Forsythe, Glynn Robert
DNA damage and the Trypanosoma brucei cell cycle.
MSc(R) thesis, University of Glasgow.
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Trypanosoma brucei demonstrates unique features in its cell cycle and response to DNA damage, two aspects of biology which are intricately linked. Here, a technique for producing populations of bloodstream form parasites synchronised in S phase is developed and attempts made to use this technique to search for cell cycle linked changes in the levels of DNA damage response proteins. Additionally, two proteins central to the control of the DNA damage response in other organisms, ATM and ATR, are analysed in more detail by RNAi.
Hydroxyurea (HU) was recently used to synchronise procyclic form parasites. Here HU synchronisation is demonstrated in the human infective bloodstream stage, with 10 μg.ml-1 shown to synchronise a population in S phase after 6 hours of exposure to the drug. Synchronised populations of T. brucei are then used to examine protein expression using western blots for the Rad51 paralogues Rad51-3 and Rad51-4, and to search for cell cycle regulated proteins more generally using Difference Gel Electrophoresis (DiGE). No cell cycle linked changes in protein levels were found using either method. RNAi-inducible cell lines were produced in both bloodstream and procyclic stages targeting the proteins ATM and ATR. Minor growth phenotypes were found for both proteins, post RNAi induction, in the procyclic stage, with 2 of 4 bloodstream stage ATM RNAi clones demonstrating a lethal phenotype and no growth phenotype being found in bloodstream stage ATR RNAi clones. Knockdown was demonstrated at the protein level in the ATM RNAi clones showing a lethal growth phenotype, but has not yet been shown in the remaining cell lines. The lethal phenotype appears to be linked to a failure to prevent DNA re-replication and segregate nuclei and kinetoplasts correctly.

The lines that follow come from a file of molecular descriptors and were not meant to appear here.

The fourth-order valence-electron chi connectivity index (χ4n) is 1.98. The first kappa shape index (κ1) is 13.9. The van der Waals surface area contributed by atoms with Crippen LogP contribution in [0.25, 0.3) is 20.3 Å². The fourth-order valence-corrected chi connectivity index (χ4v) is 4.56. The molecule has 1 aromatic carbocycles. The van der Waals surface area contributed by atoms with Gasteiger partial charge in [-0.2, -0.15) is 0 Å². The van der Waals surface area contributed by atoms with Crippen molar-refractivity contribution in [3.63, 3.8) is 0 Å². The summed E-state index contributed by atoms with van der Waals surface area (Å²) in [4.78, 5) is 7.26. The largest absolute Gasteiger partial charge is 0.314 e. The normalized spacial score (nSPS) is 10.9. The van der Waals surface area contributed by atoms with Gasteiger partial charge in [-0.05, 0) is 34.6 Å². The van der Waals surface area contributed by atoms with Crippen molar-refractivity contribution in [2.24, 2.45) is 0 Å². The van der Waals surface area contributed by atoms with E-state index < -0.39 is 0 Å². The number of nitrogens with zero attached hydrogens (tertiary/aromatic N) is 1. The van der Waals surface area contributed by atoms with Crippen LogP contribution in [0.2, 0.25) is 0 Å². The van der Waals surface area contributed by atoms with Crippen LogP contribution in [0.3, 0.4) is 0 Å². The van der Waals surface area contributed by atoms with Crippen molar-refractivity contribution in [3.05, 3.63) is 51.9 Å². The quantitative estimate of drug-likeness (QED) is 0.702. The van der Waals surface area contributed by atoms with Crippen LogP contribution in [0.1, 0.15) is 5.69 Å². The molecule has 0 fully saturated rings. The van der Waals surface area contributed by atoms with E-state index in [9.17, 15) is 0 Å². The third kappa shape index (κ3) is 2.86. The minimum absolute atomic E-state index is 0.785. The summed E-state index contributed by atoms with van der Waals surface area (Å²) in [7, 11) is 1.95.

||Trypanosoma brucei, Trypanosoma, brucei, DNA damage, cell cycle, parasite, synchronisation, DNA damage response, ATM, ATR, hydroxyurea
||Q Science > QR Microbiology
||College of Medical Veterinary and Life Sciences > Institute of Infection Immunity and Inflammation
||Hammarton, Dr. T.C.
|Date of Award:
Mr G R Forsythe
||Copyright of this thesis is held by the author.
||20 Mar 2012
||05 Mar 2015 08:42
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